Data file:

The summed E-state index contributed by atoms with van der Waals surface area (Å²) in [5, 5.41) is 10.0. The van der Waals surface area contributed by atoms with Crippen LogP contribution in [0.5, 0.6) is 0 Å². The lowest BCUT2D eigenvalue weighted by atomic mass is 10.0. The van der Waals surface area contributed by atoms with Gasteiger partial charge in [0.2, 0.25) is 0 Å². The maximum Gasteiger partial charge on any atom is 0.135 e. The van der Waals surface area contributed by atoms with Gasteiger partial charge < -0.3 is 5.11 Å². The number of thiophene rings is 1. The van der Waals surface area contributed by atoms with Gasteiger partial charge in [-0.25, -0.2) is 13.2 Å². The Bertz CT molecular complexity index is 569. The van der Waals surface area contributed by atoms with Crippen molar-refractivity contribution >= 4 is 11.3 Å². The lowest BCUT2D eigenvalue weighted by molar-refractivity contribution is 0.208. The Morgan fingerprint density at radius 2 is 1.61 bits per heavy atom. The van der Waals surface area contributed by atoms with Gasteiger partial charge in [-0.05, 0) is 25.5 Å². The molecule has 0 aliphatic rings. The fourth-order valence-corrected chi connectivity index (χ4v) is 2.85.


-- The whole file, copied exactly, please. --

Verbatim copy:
The summed E-state index contributed by atoms with van der Waals surface area (Å²) in [5, 5.41) is 10.0. The van der Waals surface area contributed by atoms with Crippen LogP contribution in [0.5, 0.6) is 0 Å². The lowest BCUT2D eigenvalue weighted by atomic mass is 10.0. The van der Waals surface area contributed by atoms with Gasteiger partial charge in [0.2, 0.25) is 0 Å². The maximum Gasteiger partial charge on any atom is 0.135 e. The van der Waals surface area contributed by atoms with Gasteiger partial charge < -0.3 is 5.11 Å². The number of thiophene rings is 1. The van der Waals surface area contributed by atoms with Gasteiger partial charge in [-0.25, -0.2) is 13.2 Å². The Bertz CT molecular complexity index is 569. The van der Waals surface area contributed by atoms with Crippen molar-refractivity contribution >= 4 is 11.3 Å². The lowest BCUT2D eigenvalue weighted by molar-refractivity contribution is 0.208. The Morgan fingerprint density at radius 2 is 1.61 bits per heavy atom. The van der Waals surface area contributed by atoms with Gasteiger partial charge in [-0.05, 0) is 25.5 Å². The molecule has 0 aliphatic rings. The fourth-order valence-corrected chi connectivity index (χ4v) is 2.85.